Here’s Part Two of our in-depth review of Netflix’s Altered Carbon - a show we thought merited a more comprehensive look than just one article. Jacob reviewed the first five episodes here, but if you’ve progressed further into the show (as many of you likely have), here’s a look at the back half of the season.
The first half of Netflix’s first season of Altered Carbon is a shotgun-blast of ideas. The show, like the book, explores a myriad of expressions of its central conceit, creating a futuristic, quasi-dystopian world that feels more real than many. Its central mystery - who killed Laurens Bancroft? - is as intriguing as the peripheral ones that feed into it, while the characters and setpieces we encounter along the way are consistently exciting.
Then, in episode six, the show undergoes a narrative reset: protagonist Takeshi Kovacs offers a made-up resolution to his employer Bancroft, and Kovacs’ sister Reileen re-emerges seemingly from the dead. I’ve seen people call this the start of a “second-half slump,” but in narrative terms, it’s a classic midpoint - reframing the central mystery, raising the emotional stakes, and refocusing the characters’ goals.
The reappearance of Reileen is the series’ most significant turn, both for the narrative - in which she becomes a new villain - and for Kovacs, whose loyalties are immediately challenged. Sadly, though, Rei's comically complicated plans don't really make all that much sense, at least where they involve her brother, and her villainy ends up playing as cartoonish cliche. It's a shame, because the siblings’ backstory - involving an abusive household and a strong brother-sister bond carried into rebellion and guerrilla warfare - is compelling. If the show is about Kovacs discovering an emotional core, his relationship with Rei is a significant part of that.
Shining much-needed light on that backstory is nearly an entire episode of flashbacks to Kovacs' rebel past. Glimpses of that are interwoven throughout the series, but seeing it all laid out, from his Protectorate training and exploitation to rebel recruitment to eventual capture, makes it all the clearer. The show made significant changes to this backstory - most notably in making the Envoys freedom fighters rather than UN enforcers - and it mostly works, making the central character(s) more sympathetic and adding an interesting wrinkle to the future history of the world. That history, it turns out, was written by the victors; in this version of the story, the Envoys are hated and feared thanks to propaganda. Hardly fair for a fighting force whose central philosophies are awareness and understanding of the self, the environment, and other people. If only Kovacs’ relationship with rebel leader Falconer were realised with as much depth, a second season would seem a lot more interesting.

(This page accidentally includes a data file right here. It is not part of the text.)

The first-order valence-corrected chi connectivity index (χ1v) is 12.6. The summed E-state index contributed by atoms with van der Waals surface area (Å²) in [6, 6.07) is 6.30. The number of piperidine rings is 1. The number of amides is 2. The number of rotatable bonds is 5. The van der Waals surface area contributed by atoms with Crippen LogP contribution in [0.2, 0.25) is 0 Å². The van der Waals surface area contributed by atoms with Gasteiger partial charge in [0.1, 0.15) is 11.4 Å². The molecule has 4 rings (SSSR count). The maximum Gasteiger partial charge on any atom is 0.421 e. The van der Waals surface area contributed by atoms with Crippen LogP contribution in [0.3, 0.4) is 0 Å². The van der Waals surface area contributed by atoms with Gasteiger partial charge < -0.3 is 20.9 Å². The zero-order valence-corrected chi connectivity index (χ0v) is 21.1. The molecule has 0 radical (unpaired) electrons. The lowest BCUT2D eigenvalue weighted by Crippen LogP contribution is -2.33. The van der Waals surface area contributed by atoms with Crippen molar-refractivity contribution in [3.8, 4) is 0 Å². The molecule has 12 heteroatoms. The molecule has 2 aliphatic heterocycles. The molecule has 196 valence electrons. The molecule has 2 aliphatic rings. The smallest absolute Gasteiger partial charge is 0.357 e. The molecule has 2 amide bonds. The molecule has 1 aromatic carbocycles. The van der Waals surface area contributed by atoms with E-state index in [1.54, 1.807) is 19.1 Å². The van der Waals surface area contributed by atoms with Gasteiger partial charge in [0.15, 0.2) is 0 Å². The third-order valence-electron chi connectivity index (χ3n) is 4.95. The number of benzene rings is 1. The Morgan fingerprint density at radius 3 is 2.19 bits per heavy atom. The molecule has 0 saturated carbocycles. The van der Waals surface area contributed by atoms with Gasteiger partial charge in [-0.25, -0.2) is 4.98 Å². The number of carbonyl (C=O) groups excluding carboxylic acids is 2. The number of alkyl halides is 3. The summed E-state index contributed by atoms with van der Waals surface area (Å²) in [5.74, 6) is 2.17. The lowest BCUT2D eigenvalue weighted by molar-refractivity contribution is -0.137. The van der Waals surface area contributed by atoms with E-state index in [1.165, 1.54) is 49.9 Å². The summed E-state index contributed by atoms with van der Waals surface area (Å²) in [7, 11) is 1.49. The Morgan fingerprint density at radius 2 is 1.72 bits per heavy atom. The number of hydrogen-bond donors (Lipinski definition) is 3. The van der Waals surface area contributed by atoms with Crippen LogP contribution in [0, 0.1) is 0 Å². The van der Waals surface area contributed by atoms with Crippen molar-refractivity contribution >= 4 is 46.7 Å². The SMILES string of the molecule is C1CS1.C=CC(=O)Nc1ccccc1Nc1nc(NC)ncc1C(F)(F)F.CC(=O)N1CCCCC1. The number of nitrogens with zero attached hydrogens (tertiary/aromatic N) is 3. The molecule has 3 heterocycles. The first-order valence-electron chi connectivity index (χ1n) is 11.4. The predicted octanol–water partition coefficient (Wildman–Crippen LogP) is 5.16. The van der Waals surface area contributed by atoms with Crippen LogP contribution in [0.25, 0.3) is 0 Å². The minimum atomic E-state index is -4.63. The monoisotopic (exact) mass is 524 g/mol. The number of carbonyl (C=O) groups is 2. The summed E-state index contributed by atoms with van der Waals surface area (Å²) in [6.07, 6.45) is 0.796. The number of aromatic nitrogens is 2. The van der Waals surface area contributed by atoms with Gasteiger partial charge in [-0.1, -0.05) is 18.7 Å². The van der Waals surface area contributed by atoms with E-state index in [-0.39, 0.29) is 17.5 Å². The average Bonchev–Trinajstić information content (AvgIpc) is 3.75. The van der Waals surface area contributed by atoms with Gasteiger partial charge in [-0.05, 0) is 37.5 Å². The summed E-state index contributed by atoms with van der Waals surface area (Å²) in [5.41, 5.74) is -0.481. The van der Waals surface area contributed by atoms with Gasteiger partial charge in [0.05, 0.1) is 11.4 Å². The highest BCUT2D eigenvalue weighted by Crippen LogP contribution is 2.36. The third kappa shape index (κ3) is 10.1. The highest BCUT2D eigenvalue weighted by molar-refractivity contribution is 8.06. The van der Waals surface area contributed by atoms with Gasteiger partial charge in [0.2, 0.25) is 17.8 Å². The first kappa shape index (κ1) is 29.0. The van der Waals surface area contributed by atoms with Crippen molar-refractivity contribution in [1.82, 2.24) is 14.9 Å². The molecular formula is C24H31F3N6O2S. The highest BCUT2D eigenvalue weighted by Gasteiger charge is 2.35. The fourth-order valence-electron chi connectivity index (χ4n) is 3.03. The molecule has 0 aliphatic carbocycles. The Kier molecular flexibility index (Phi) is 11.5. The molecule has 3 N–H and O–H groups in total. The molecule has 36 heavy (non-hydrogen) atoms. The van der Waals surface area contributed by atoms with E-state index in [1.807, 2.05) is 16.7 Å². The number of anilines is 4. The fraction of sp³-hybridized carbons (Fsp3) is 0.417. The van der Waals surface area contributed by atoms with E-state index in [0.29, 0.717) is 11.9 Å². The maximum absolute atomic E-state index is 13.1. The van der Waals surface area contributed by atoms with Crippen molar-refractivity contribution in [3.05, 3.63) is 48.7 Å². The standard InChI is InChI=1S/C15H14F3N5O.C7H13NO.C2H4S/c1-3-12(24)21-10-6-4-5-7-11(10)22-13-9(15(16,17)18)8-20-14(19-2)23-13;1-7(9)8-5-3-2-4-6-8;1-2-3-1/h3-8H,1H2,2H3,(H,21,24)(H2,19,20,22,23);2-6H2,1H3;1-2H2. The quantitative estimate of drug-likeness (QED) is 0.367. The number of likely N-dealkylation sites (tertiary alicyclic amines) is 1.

Lieutenant Ortega also gets something of a reset, recovering from Episode 5's near-death attack with a bionic arm that’s handy for beating up crooked cops - and even handier for surviving cage matches with mutants. Likely the character who grew most on me, Ortega (a staunch, drily hilarious Martha Higareda) provides a welcome counterpoint to Kovacs’ nihilism. She manages to be The One Decent Cop In The Force without seeming preachy, and her family relationships feel genuine and authentic (presaging equally authentic emotional torment later on). Ortega also gets arguably the show's most insane fight scene, in which she takes on a gang of naked, katana-wielding Reileen clones (thankfully, in one of the episodes directed by a woman). And though she spends much of the final act in a virtual torture chamber, she certainly earns the ending she ends up receiving. I'd watch a show about this lady.
I'd also watch a show about the Elliot family, one area in which the show seriously improved over the more Kovacs-centric book. The Elliot family unit - Vernon (Ato Essandoh), Ava (Courtney Richter and Cliff Chamberlain), and previously-murdered Lizzie (Hayley Law) - is a rare beacon of love in this otherwise bleak show, and every moment we get to spend with them is a delight. Equally heartwarming is the depiction of “psychosurgery” not as some kind of invasive procedure, but as essentially therapy in a virtual world; that Edgar Allen Poe serves as Lizzie’s digital therapist is especially delightful. And though Lizzie's final-act turn to badass, fetish-clad avenger is predictable both narratively and in its visual language, the fact that the family gets an actual, proper happy ending makes up for it.